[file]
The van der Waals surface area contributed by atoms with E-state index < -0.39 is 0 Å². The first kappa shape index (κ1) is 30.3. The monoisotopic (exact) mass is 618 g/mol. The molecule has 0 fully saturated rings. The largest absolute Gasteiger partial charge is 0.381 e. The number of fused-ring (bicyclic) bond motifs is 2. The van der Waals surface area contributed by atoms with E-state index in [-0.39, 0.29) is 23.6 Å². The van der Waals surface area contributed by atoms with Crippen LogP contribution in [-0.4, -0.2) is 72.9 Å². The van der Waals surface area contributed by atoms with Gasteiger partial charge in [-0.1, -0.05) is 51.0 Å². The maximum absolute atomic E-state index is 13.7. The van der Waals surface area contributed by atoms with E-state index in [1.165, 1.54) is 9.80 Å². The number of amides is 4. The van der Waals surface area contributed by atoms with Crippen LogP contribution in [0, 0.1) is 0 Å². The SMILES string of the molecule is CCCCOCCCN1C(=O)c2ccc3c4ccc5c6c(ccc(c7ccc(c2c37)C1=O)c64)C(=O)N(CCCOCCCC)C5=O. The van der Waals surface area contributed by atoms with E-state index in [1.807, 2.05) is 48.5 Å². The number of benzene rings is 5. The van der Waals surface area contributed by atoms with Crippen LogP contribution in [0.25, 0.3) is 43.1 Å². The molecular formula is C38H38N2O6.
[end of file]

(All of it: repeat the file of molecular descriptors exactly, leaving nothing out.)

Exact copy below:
The van der Waals surface area contributed by atoms with E-state index < -0.39 is 0 Å². The first kappa shape index (κ1) is 30.3. The monoisotopic (exact) mass is 618 g/mol. The molecule has 0 fully saturated rings. The largest absolute Gasteiger partial charge is 0.381 e. The number of fused-ring (bicyclic) bond motifs is 2. The van der Waals surface area contributed by atoms with E-state index in [-0.39, 0.29) is 23.6 Å². The van der Waals surface area contributed by atoms with Crippen LogP contribution in [-0.4, -0.2) is 72.9 Å². The van der Waals surface area contributed by atoms with Gasteiger partial charge in [-0.1, -0.05) is 51.0 Å². The maximum absolute atomic E-state index is 13.7. The van der Waals surface area contributed by atoms with E-state index in [1.165, 1.54) is 9.80 Å². The number of amides is 4. The van der Waals surface area contributed by atoms with Crippen LogP contribution in [0, 0.1) is 0 Å². The SMILES string of the molecule is CCCCOCCCN1C(=O)c2ccc3c4ccc5c6c(ccc(c7ccc(c2c37)C1=O)c64)C(=O)N(CCCOCCCC)C5=O. The van der Waals surface area contributed by atoms with E-state index in [1.807, 2.05) is 48.5 Å². The number of benzene rings is 5. The van der Waals surface area contributed by atoms with Crippen LogP contribution in [0.25, 0.3) is 43.1 Å². The molecular formula is C38H38N2O6.